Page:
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Our process for managing and addressing intermittent failures of WebExtensions tests.

Identifying important intermittents

Thanks to the stockwell project, any intermittent that is deemed as needing our attention will be flagged with a whiteboard tag with the word stockwell in it. The three flags that are of interest to us are:

  • stockwell needswork
    • These are failures that have occurred more than x times within a 7 day period, with x currently being 30. A member of our team will be needinfo’d on the bug when this whiteboard tag is added, and we should endeavour to triage and assign the bug to someone.
    • Bugzilla query
  • stockwell disable-recommended
    • These are bugs which were in a stockwell needswork status for a given period of time (usually 2 weeks) but which have not been fixed. The test will be disabled soon, so these should also be addressed ASAP.
    • Bugzilla query
  • stockwell disabled
    • These are tests that have been disabled as a result of being too-frequent intermittents. Ideally we should investigate these to address the intermittency and re-enable the test, thereby regaining test coverage, but these are a lower priority than the other two mentioned above.
    • Bugzilla query

Triaging Intermittents

As described above, any bugs with stockwell disable-recommended in the whiteboard should be treated as a top priority in order to not lose test coverage due to the test being disabled. Bugs with stockwell needswork in the whiteboard should be treated as the next level of priority, and bugs with stockwell disabled in the whiteboard can be treated with the lowest level of priority.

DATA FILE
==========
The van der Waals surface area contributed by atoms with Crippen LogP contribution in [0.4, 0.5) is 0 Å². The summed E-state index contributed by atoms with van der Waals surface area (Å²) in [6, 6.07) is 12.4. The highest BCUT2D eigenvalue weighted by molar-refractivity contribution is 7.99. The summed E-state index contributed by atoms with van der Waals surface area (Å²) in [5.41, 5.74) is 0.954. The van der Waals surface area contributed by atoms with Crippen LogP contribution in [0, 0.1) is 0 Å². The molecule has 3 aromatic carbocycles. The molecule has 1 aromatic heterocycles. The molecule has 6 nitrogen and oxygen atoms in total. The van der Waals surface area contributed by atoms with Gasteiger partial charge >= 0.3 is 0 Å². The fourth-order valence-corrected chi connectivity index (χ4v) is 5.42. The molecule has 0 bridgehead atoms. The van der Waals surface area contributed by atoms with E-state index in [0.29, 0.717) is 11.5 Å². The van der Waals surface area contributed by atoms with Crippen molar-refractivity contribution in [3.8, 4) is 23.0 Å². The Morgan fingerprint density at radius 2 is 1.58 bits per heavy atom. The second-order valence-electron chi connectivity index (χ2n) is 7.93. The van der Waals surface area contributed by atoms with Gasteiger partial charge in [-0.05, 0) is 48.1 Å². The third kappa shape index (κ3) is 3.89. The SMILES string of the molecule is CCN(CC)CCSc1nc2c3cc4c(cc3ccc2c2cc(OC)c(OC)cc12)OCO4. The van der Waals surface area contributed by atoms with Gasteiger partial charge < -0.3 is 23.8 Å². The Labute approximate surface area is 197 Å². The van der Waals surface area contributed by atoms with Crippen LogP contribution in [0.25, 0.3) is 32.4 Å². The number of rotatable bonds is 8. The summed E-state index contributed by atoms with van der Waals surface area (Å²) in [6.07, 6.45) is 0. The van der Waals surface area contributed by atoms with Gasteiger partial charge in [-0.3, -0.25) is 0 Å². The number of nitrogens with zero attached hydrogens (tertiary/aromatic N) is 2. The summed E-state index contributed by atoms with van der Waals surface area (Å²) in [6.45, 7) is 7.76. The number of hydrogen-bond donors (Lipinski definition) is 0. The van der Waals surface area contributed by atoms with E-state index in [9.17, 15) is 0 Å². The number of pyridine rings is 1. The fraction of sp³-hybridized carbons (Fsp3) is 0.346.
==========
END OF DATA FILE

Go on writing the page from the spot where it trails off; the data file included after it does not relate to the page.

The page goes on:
Ideally, any bugs that appear in our triage list with either stockwell disable-recommended or stockwell needswork in the whiteboard should be assigned a priority of at least 3 and be assigned to someone.

Re-enabling Tests

Someone on the team should periodically review the bugs with stockwell disabled in the whiteboard to determine which ones, if any, should be given priority for investigation and fixing. The following criteria should be considered:

  • Any tests that are disabled on all platforms should be given top priority.
  • Those should be followed by tests that are disabled on Windows.
  • Any tests disabled only on non-Windows platforms should be given the lowest priority.


To judge how well we are doing with managing intermittents, we can look at the Orange Factor, which is the number of failures divided by the number of pushes over a specific period of time. We can generate this information from using a query similar to this.